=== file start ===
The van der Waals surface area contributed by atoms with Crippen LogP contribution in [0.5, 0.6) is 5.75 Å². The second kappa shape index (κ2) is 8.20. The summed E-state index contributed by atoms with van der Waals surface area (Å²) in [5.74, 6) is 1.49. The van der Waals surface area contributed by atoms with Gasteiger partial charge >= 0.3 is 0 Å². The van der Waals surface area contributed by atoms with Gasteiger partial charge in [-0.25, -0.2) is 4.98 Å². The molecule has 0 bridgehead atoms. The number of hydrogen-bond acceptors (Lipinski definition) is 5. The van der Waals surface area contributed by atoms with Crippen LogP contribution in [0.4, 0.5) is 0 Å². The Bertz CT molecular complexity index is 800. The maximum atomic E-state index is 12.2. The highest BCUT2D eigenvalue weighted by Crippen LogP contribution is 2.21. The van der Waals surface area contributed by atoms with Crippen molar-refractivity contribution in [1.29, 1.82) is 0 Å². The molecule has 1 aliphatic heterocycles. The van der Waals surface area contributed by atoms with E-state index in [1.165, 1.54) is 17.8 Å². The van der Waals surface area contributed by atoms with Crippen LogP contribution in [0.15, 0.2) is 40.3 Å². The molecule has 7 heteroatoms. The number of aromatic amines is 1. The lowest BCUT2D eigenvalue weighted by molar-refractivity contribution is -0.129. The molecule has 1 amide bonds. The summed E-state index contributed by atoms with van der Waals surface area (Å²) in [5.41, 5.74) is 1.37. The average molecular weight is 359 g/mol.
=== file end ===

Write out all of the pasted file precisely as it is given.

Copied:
The van der Waals surface area contributed by atoms with Crippen LogP contribution in [0.5, 0.6) is 5.75 Å². The second kappa shape index (κ2) is 8.20. The summed E-state index contributed by atoms with van der Waals surface area (Å²) in [5.74, 6) is 1.49. The van der Waals surface area contributed by atoms with Gasteiger partial charge >= 0.3 is 0 Å². The van der Waals surface area contributed by atoms with Gasteiger partial charge in [-0.25, -0.2) is 4.98 Å². The molecule has 0 bridgehead atoms. The number of hydrogen-bond acceptors (Lipinski definition) is 5. The van der Waals surface area contributed by atoms with Crippen LogP contribution in [0.4, 0.5) is 0 Å². The Bertz CT molecular complexity index is 800. The maximum atomic E-state index is 12.2. The highest BCUT2D eigenvalue weighted by Crippen LogP contribution is 2.21. The van der Waals surface area contributed by atoms with Crippen molar-refractivity contribution in [1.29, 1.82) is 0 Å². The molecule has 1 aliphatic heterocycles. The van der Waals surface area contributed by atoms with E-state index in [1.165, 1.54) is 17.8 Å². The van der Waals surface area contributed by atoms with Crippen LogP contribution in [0.15, 0.2) is 40.3 Å². The molecule has 7 heteroatoms. The number of aromatic amines is 1. The lowest BCUT2D eigenvalue weighted by molar-refractivity contribution is -0.129. The molecule has 1 amide bonds. The summed E-state index contributed by atoms with van der Waals surface area (Å²) in [5.41, 5.74) is 1.37. The average molecular weight is 359 g/mol.